Vs. The State of Tamil Nadu & Ors  Insc 356 (3 July 2006)
Pasayat & C.K. Thakker
out of S.L.P .(Crl.) No.1711/2006) ARIJIT PASAYAT, J.
in this appeal is to the judgment rendered by a Division Bench of the Madras
High Court dismissing the Habeas Corpus Petition filed by the appellant seeking
release of Rathina Raj @ Rathnavel Pandian (hereinafter referred to as the 'detenu'),
who was detained under Section 3(1) of the Tamil Nadu Prevention of Dangerous
Activities of Bootleggers, Drug Offenders, Forest Offenders, Goondas, Immoral
Traffic Offenders, Slum Grabbers and Video Pirates Act, 1982 (in short the
'Act') as a "Goonda". The accusation against him was to the effect
that he is habitually committing crime and that he had also acted in a manner
prejudicial to the maintenance of public order and as such he is a "Goonda"
as defined under Section 2(f) of the Act.
order of detention was passed in respect of Rathina Raj, which was approved by
the State Government. The detention order was challenged by filing a Habeas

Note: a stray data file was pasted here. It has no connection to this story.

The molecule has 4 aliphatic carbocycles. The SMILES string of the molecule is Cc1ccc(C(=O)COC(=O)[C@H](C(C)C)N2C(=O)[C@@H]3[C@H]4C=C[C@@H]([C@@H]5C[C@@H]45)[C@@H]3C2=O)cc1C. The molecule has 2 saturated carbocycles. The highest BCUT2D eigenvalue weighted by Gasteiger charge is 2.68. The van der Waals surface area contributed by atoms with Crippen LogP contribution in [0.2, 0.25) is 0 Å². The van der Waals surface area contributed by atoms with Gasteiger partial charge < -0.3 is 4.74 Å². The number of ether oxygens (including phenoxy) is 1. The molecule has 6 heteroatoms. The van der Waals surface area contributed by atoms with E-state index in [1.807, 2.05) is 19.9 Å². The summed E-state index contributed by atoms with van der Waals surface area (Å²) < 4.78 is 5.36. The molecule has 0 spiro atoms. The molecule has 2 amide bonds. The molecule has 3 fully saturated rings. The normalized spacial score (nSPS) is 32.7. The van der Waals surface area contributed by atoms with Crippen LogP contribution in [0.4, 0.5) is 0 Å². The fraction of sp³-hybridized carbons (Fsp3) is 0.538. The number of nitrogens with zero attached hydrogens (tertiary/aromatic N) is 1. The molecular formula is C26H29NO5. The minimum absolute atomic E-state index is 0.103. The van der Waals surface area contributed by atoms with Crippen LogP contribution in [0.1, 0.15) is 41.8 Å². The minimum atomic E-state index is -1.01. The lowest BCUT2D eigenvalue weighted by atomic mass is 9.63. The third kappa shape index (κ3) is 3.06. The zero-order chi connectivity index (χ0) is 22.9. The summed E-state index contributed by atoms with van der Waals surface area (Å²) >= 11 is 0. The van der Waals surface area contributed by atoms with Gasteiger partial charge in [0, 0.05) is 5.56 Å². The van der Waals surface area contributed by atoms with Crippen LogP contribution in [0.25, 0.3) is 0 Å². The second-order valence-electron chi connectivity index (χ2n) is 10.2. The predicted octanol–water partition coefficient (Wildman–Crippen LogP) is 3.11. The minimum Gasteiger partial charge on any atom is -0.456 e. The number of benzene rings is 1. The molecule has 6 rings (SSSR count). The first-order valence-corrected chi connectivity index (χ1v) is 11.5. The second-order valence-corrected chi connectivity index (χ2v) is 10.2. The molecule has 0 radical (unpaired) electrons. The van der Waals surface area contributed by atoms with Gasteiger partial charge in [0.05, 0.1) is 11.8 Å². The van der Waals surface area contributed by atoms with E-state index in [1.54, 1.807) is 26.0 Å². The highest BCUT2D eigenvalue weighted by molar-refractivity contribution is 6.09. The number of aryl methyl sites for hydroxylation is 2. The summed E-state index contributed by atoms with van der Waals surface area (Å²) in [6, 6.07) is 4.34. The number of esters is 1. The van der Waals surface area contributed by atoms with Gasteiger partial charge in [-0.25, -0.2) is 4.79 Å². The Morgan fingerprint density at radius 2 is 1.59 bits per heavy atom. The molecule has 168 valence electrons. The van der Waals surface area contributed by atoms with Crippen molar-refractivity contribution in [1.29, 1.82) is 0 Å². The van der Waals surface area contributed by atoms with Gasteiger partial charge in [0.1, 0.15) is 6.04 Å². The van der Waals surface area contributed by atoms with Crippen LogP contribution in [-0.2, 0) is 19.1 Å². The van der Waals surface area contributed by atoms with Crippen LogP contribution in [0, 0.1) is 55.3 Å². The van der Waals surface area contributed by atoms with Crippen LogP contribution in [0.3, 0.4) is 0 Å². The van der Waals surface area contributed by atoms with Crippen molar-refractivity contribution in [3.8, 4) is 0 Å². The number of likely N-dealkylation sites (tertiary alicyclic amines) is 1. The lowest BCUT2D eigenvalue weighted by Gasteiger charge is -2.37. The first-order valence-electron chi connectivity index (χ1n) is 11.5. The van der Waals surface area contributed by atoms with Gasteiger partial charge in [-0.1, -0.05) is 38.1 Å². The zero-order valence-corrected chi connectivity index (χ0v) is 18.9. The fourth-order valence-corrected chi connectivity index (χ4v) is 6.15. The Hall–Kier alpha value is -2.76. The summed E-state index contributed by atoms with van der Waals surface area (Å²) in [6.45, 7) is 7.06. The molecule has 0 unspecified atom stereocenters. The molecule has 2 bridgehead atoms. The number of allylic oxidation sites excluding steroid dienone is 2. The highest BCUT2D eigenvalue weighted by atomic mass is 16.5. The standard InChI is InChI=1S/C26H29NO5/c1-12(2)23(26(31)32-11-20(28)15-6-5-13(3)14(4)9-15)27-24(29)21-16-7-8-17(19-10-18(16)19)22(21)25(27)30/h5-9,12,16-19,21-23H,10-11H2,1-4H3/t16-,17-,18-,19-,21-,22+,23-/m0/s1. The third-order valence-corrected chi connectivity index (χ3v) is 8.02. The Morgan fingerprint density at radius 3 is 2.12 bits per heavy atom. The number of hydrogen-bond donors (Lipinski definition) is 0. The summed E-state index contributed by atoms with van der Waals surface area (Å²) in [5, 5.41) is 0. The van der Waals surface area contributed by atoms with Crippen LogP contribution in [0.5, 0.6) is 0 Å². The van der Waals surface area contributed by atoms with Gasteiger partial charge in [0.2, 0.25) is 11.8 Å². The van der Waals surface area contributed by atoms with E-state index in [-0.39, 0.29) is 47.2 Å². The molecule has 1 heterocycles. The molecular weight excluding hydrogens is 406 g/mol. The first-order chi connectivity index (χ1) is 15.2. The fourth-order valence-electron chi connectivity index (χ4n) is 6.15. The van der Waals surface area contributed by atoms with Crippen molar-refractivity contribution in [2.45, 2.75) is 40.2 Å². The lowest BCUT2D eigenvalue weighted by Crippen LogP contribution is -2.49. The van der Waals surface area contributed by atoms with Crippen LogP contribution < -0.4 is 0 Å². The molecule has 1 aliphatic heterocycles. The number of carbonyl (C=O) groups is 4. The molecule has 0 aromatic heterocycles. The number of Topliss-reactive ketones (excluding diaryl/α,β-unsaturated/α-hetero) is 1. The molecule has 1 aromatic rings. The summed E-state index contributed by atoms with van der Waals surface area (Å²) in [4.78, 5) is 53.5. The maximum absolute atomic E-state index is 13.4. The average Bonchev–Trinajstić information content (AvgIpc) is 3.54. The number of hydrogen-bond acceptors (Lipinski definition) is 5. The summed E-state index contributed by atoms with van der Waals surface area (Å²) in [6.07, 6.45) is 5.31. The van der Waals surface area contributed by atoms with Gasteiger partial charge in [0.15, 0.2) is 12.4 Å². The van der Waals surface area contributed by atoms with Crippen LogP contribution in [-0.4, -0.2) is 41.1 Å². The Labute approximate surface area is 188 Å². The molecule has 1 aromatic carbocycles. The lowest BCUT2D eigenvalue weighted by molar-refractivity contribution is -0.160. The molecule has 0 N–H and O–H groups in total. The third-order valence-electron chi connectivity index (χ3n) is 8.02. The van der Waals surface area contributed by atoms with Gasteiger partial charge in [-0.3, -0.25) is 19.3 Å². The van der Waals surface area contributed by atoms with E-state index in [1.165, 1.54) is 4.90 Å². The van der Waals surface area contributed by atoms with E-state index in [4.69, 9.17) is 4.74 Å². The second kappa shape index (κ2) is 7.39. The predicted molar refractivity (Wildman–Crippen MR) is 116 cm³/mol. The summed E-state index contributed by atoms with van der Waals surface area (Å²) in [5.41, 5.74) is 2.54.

Corpus petition before the Madras High Court.
the High Court primarily the following grounds were urged:
discrepancy in the case numbers and the detaining authority was not supplied
with material documents;
copy supplied to the detenu in Tamil language was different from what was
supplied in the English language and there were several defects. That being so,
the detenu was not in a position to make an effective representation;
material documents were not placed before the detaining authority and were also
not supplied to the detenu and as such he was prevented from making an
material was not placed before the detaining authority to pass the order of
detention which was passed mechanically.
High Court noticed that there were some differences between the English version
and the Tamil version. But those were considered to be too trivial to affect